Consider reduction—the five turkey vultures
making sleek dark circles above the field
this morning. They hunt by smell, I read,
but hunt isn’t right—instead they gather
from the air some wind-translated
sign of carcass. No punishment, nothing inflicted—
the angle of their plunge a means to rewind
the self to material, almost a mothering.
Each afternoon, when the freight train
pushes its current with a high whine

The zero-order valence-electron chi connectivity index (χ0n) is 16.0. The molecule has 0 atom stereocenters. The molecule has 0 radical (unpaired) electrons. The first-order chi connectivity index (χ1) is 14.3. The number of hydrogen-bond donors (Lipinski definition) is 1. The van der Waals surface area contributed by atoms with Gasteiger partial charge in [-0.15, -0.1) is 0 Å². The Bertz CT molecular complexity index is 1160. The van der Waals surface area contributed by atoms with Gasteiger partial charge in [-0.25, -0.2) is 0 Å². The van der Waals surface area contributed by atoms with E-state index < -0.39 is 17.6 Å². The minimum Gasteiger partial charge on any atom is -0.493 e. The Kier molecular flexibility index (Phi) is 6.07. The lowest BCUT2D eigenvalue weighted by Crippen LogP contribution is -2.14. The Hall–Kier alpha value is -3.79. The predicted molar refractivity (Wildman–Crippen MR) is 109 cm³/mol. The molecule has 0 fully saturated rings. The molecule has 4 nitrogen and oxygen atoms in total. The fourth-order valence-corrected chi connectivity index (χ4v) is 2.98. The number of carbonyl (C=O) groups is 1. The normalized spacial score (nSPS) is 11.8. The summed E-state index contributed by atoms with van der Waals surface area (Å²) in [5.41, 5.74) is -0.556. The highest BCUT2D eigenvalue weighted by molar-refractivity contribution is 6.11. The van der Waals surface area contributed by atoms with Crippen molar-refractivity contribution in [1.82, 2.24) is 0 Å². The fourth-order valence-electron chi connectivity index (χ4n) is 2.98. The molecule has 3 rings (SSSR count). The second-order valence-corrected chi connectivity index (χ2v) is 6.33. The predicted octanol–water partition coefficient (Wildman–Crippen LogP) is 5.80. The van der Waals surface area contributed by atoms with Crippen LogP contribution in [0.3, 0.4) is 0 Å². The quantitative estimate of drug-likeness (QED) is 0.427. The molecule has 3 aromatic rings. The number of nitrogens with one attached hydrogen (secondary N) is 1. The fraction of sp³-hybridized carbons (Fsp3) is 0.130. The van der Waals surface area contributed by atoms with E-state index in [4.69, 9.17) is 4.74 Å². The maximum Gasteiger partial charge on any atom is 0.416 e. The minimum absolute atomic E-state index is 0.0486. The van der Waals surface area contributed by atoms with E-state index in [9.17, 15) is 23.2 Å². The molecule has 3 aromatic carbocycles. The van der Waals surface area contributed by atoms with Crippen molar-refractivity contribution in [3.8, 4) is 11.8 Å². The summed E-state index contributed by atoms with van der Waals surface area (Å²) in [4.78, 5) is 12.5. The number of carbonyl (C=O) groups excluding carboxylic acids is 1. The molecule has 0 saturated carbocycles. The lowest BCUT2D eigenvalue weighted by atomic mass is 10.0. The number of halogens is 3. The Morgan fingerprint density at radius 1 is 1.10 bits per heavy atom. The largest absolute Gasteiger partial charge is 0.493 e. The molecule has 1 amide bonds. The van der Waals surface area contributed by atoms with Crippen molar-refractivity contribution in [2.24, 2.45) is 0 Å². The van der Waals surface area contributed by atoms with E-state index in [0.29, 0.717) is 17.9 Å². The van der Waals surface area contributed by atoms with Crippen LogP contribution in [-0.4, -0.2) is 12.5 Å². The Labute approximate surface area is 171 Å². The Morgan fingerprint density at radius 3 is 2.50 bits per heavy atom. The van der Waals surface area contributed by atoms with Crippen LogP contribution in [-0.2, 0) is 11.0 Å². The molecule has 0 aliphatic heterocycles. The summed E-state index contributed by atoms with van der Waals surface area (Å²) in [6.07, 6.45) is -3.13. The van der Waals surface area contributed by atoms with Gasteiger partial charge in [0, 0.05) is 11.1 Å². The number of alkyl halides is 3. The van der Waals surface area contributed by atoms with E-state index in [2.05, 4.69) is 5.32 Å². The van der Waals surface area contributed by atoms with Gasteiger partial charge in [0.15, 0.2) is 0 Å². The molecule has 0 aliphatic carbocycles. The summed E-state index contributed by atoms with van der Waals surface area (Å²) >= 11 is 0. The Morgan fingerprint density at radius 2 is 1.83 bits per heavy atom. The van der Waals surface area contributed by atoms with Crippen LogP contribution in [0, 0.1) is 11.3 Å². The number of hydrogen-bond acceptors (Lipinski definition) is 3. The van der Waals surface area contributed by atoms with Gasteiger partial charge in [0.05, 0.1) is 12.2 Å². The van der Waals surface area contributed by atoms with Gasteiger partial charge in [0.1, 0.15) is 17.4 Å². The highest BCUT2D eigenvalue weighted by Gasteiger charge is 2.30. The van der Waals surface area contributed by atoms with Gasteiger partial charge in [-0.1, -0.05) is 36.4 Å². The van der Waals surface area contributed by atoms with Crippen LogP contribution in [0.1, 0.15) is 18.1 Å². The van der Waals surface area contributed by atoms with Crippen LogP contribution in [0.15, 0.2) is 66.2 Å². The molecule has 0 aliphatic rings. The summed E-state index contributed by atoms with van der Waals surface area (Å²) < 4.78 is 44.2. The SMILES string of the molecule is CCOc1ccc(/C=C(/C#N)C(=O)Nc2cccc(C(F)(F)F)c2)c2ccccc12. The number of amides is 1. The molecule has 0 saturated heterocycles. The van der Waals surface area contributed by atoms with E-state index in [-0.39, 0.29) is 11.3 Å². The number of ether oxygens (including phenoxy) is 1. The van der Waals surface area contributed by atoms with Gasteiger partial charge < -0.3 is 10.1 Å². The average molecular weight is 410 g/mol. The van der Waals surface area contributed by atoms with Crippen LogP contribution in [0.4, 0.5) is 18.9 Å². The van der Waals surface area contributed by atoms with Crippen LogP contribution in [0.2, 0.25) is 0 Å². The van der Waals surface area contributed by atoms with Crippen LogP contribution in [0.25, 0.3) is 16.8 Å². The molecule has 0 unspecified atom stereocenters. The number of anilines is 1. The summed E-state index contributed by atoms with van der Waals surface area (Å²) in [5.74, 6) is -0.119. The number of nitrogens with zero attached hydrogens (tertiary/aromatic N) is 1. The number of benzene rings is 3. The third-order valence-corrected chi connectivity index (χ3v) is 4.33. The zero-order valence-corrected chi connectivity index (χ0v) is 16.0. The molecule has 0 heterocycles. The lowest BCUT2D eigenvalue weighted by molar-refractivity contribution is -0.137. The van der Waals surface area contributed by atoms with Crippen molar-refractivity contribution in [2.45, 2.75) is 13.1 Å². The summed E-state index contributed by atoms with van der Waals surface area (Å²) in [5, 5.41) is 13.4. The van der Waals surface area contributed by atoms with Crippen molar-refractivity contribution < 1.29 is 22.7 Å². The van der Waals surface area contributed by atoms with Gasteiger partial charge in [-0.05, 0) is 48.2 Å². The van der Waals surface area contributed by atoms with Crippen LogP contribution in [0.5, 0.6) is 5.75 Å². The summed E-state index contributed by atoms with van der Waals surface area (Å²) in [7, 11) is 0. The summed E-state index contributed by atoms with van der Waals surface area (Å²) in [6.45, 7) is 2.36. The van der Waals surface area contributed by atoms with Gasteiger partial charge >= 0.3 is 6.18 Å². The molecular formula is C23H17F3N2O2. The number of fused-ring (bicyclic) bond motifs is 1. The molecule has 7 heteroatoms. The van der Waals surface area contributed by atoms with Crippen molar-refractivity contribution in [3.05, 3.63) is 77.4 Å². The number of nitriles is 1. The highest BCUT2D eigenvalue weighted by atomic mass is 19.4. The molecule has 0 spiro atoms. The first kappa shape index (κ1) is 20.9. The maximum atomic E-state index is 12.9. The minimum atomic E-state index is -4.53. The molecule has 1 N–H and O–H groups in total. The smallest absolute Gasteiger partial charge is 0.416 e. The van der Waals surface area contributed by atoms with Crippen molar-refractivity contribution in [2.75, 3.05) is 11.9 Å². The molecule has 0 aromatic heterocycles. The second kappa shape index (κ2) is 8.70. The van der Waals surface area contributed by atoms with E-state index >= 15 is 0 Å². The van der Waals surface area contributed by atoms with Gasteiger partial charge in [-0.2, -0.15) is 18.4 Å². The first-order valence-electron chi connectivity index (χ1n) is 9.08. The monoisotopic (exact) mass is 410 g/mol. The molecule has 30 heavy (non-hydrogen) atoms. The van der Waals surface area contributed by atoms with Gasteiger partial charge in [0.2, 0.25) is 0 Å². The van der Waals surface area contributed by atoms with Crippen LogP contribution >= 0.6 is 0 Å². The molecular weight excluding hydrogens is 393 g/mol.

through the culvert near the field,
I wonder what it leaves behind for them
and remember I was named
for the woman in that famous Russian novel,
who tossed herself from the platform at the station
as the engine pulled in. No revising that action.
She was a mother too.
At twelve, I read it and thought her a fool.
Now I see how a life buckles—a horse
whose head has been yanked
too often takes command how it can.
This morning, the vultures land
in the lichened branches of a nearby tree
as if to claim the offal of this neighborhood,
Red-crowned, they preen
with their hooked beaks, accepting every stain.